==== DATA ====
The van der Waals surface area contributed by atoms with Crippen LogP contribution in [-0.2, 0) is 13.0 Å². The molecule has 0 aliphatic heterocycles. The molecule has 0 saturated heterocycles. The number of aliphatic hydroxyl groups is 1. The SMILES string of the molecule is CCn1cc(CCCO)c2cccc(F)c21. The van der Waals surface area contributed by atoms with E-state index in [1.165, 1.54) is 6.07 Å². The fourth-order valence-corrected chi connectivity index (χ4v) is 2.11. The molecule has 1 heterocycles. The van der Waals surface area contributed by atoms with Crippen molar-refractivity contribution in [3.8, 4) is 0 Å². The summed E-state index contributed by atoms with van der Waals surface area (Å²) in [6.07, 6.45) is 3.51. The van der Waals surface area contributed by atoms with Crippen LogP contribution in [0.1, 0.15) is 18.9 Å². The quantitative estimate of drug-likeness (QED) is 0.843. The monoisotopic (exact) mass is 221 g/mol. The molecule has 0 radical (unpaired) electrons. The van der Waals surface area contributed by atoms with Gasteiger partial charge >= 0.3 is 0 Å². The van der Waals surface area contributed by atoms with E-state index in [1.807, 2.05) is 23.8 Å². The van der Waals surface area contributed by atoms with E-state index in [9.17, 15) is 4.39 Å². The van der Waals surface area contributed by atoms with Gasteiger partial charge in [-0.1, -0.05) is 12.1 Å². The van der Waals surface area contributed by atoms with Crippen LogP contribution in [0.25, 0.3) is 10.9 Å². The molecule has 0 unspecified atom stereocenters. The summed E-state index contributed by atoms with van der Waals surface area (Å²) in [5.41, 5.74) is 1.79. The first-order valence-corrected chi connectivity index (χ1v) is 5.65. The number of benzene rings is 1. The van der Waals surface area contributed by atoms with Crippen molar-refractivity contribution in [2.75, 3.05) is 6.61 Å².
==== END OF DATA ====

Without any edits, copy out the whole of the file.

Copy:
The van der Waals surface area contributed by atoms with Crippen LogP contribution in [-0.2, 0) is 13.0 Å². The molecule has 0 aliphatic heterocycles. The molecule has 0 saturated heterocycles. The number of aliphatic hydroxyl groups is 1. The SMILES string of the molecule is CCn1cc(CCCO)c2cccc(F)c21. The van der Waals surface area contributed by atoms with E-state index in [1.165, 1.54) is 6.07 Å². The fourth-order valence-corrected chi connectivity index (χ4v) is 2.11. The molecule has 1 heterocycles. The van der Waals surface area contributed by atoms with Crippen molar-refractivity contribution in [3.8, 4) is 0 Å². The summed E-state index contributed by atoms with van der Waals surface area (Å²) in [6.07, 6.45) is 3.51. The van der Waals surface area contributed by atoms with Crippen LogP contribution in [0.1, 0.15) is 18.9 Å². The quantitative estimate of drug-likeness (QED) is 0.843. The monoisotopic (exact) mass is 221 g/mol. The molecule has 0 radical (unpaired) electrons. The van der Waals surface area contributed by atoms with Gasteiger partial charge >= 0.3 is 0 Å². The van der Waals surface area contributed by atoms with E-state index in [1.807, 2.05) is 23.8 Å². The van der Waals surface area contributed by atoms with E-state index in [9.17, 15) is 4.39 Å². The van der Waals surface area contributed by atoms with Gasteiger partial charge in [-0.1, -0.05) is 12.1 Å². The van der Waals surface area contributed by atoms with Crippen LogP contribution in [0.25, 0.3) is 10.9 Å². The molecule has 0 unspecified atom stereocenters. The summed E-state index contributed by atoms with van der Waals surface area (Å²) in [5.41, 5.74) is 1.79. The first-order valence-corrected chi connectivity index (χ1v) is 5.65. The number of benzene rings is 1. The van der Waals surface area contributed by atoms with Crippen molar-refractivity contribution in [2.75, 3.05) is 6.61 Å².